draws up a verification plan which corresponds to the risk analysis and the scope and complexity of the economic operator's activities, and which defines the sampling methods to be used with respect to that operator's activities,

carries out the verification plan by gathering evidence in accordance with the defined sampling methods, plus all relevant additional evidence, upon which the verifier's verification conclusion will be based,

requests the operator to provide any missing elements of audit trails, explain variations, or revise claims or calculations, before reaching a final verification conclusion.

2.2.3.   Mass balance system

Typically, biofuels/bioliquids have a production chain with many links, from field to distribution of the fuel. Feedstock is often transformed into an intermediate product and then into a final product. It is in relation to the final product that compliance with the requirements of the Directive need to be shown. To show this, claims will need to be made about the raw material and/or intermediate products used.

The method by which a connection is made between information or claims concerning raw materials or intermediate products and claims concerning final products is known as the chain of custody. The chain of custody would normally include all the stages from the feedstock production up until the release of the fuels for consumption. The method laid down in the Directive for the chain of custody is the mass balance method (36).

The voluntary scheme should require verification of the mass balance system to be performed simultaneously with verification of correctness in respecting the scheme's criteria (37). This should include the verification of any evidence or systems used for the purpose of complying with the requirements of the mass balance system.

The mass balance system means (38) a system in which ‘sustainability characteristics’ remain assigned to ‘consignments’. Sustainability characteristics could include for example:

evidence showing compliance with the Directive's sustainability criteria, and/or

a statement that the raw materials used were obtained in a way that complies with the Directive's land related sustainability criteria, and/or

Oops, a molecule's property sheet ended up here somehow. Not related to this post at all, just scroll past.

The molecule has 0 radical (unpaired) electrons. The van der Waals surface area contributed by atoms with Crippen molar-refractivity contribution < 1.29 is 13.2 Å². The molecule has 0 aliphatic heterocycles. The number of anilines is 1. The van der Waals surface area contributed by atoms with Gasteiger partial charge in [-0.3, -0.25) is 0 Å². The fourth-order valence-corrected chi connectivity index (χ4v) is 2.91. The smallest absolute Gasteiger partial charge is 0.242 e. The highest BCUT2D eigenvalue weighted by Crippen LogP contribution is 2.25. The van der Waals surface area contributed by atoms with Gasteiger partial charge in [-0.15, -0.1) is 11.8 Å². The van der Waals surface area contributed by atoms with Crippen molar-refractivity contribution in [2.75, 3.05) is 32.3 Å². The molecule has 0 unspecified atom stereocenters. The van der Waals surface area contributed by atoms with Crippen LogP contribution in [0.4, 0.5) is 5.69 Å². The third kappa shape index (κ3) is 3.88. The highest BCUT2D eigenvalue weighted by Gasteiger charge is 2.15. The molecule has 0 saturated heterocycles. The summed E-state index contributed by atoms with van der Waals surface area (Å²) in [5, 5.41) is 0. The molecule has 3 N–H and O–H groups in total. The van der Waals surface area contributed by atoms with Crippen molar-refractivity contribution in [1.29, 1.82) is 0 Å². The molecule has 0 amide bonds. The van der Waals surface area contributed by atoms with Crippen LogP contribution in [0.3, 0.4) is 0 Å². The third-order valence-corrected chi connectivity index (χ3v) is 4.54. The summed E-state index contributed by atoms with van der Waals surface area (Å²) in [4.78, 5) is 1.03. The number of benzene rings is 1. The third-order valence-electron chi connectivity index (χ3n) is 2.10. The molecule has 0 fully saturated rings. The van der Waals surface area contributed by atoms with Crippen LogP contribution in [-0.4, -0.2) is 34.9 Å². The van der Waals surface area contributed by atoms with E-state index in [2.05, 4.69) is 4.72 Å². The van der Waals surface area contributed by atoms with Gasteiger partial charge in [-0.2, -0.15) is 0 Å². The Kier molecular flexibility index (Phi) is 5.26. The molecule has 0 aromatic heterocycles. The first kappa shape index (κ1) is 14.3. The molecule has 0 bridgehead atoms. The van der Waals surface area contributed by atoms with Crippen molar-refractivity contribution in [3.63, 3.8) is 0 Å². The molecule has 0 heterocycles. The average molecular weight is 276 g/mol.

a greenhouse gas emission figure, and/or

a description of the raw material used (39), and/or

the statement ‘production has been awarded a certificate of type X from recognised voluntary scheme Y’, etc.

Sustainability characteristics would have to include information on the country of origin of the feedstock, except for bioliquids (40).

When consignments with different (or no) sustainability characteristics are mixed (41), the separate sizes (42) and sustainability characteristics of each consignment remain assigned to the mixture (43). If a mixture is split up, any consignment taken out of it can be assigned any of the sets of sustainability characteristics (44) (accompanied with sizes) as long as the combination of all consignments taken out of the mixture has the same sizes for each of the sets of sustainability characteristics that were in the mixture. A ‘mixture’ can have any form where consignments would normally be in contact, such as in a container, processing or logistical facility or site (defined as a geographical location with precise boundaries within which products can be mixed).

The balance in the system can be continuous in time, in which case a ‘deficit’, i.e. that at any point in time more sustainable material has been withdrawn than has been added, is required not to occur. Alternatively the balance could be achieved over an appropriate period of time and regularly verified. In both cases it is necessary for appropriate arrangements to be in place to ensure that the balance is respected.

2.3.   Non-typical voluntary schemes

Section 2.2 describes the requirements the Commission intends to assess for recognition of ‘typical’ voluntary schemes that cover directly one or more of the Directive's criteria. ‘Non-typical’ schemes may have different forms such as maps showing that certain geographical areas are compliant or not compliant with the criteria, calculation tools for assessment of greenhouse gas savings or regional agricultural greenhouse gas values associated with a particular feedstock. For these schemes, the Commission will determine an appropriate assessment procedure when it receives a request for recognition of such a scheme. The Commission will consider whether the principles and requirements set out above need to be applied or whether different approaches are necessary.

2.4.   Updating

As experience will only be gained once assessments have started, flexibility may be necessary. The Commission may review the procedure laid down here, based on the experience gathered or developments in the market, including work done by standardisation bodies. In such cases, the Commission intends to make appropriate reference on the transparency platform.

2.5.   Voluntary schemes for bioliquids

For bioliquids, the Commission cannot explicitly recognise a voluntary scheme as a source of accurate data for the land related criteria (45). However, where the Commission decides that a voluntary scheme provides accurate data as far as biofuels are concerned, the Commission encourages Member States to accept such schemes equally for bioliquids.

2.6.   Recognition of bilateral or multilateral agreements

The Union can conclude bilateral or multilateral agreements with third countries containing provisions on sustainability criteria that correspond to those of the Directive (46). Such an agreement would, after conclusion, still need to be recognised for the purposes of the Directive in a similar way as for voluntary schemes (47). This process could include taking into account relevant parts of Section 2.2.2.

3.   DEFAULT VALUES